Welcome, brave guest author Hildie McQueen as she decodes man’s secretive heart. Hildie loves storytelling and unusual settings, pair that with humor and you’ve got an idea of what her writing is like.
She makes sure action, intrigue, and sizzling romance add up to a story, her readers won’t soon forget. Her favorite past-times are traveling, shopping and reading. She resides in beautiful small town Georgia with her super-hero husband Kurt and two unruly Chihuahuas.
My mother rolled her eyes when a teenage me asked if it were true that the way to a man’s heart was through his stomach. “I don’t agree,” she replied while wiping a damp cloth over the stove.
“Well then why the saying?” I asked persisting. She took a breath, and a swallow of her rum and coke and pinned me with a resigned look. “I don’t know. Probably made up by a hungry husband in an effort to get the woman to cook better.”
Could that be true? I see her point, but I also know that one of the ways my husband shows his love for me is by cooking some spectacular meals. Of course, I’m a girl, so that doesn’t answer the question now does it?
I asked my husband what he thought about the saying. He frowned and stared at me for a minute then said. “Why you asking me for?” When I asked again, he proceeded to say that he believes the saying became popular because women used to do all the cooking and it was incentive for them to be good at it.
Well he’s a pretty smart guy and pretty much said the same as Mom, so I’ll go with that.
Now maybe I’ll do a cooking class or something, because I’m not a good cook. I believe you have to love cooking to be good at it. I can follow directions and on occasion the food actually comes out decent. But I don’t like to cook.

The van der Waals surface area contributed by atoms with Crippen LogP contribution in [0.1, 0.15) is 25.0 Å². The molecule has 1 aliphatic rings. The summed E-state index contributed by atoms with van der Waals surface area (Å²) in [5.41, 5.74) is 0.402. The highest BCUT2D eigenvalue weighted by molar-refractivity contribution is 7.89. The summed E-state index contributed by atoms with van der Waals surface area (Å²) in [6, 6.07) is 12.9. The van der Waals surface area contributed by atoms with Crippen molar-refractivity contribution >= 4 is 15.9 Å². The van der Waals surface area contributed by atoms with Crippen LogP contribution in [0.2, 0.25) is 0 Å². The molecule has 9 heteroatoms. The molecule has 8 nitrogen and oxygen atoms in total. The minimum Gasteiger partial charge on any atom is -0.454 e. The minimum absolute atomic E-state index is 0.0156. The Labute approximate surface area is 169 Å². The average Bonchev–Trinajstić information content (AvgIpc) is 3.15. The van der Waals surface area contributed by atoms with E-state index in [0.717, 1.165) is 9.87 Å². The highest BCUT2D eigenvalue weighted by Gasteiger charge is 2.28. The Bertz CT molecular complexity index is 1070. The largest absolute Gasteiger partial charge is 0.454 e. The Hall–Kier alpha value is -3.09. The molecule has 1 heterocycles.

Come to think of it, nah, I’m not going to learn to cook, it’s too much trouble. Heck, the way to anyone’s heart may be through their stomach, but I prefer a more direct approach. Kiss them until they lose their appetite for food!
Enjoy this excerpt from Where the Four Winds Collide, available on Kindle.
This is your home now, Adeline,” Jackson told her, watching her closely for a reaction. “We were married earlier this afternoon. You are my wife.”
The color drained from her face and she froze, her spoon halfway to her mouth. He feared she’d faint again so he jumped up and went to her. The action startled the woman, who yelped and leaned away from him, only to topple over. Both she and the chair landed on their sides on the floor.
When Jackson tried to help her up, she scrambled to her feet and moved away from his reach.
“Married?” The shock in her voice made him wonder if the woman was mad. Surely she remembered signing the documents before the judge?
“Yes, Adeline, the judge explained it all to you before you signed the papers at the hotel. Do you not remember?”
“I…” her widened eyes met his and he fought the urge to reach out to reassure her. “I thought it was a dream.”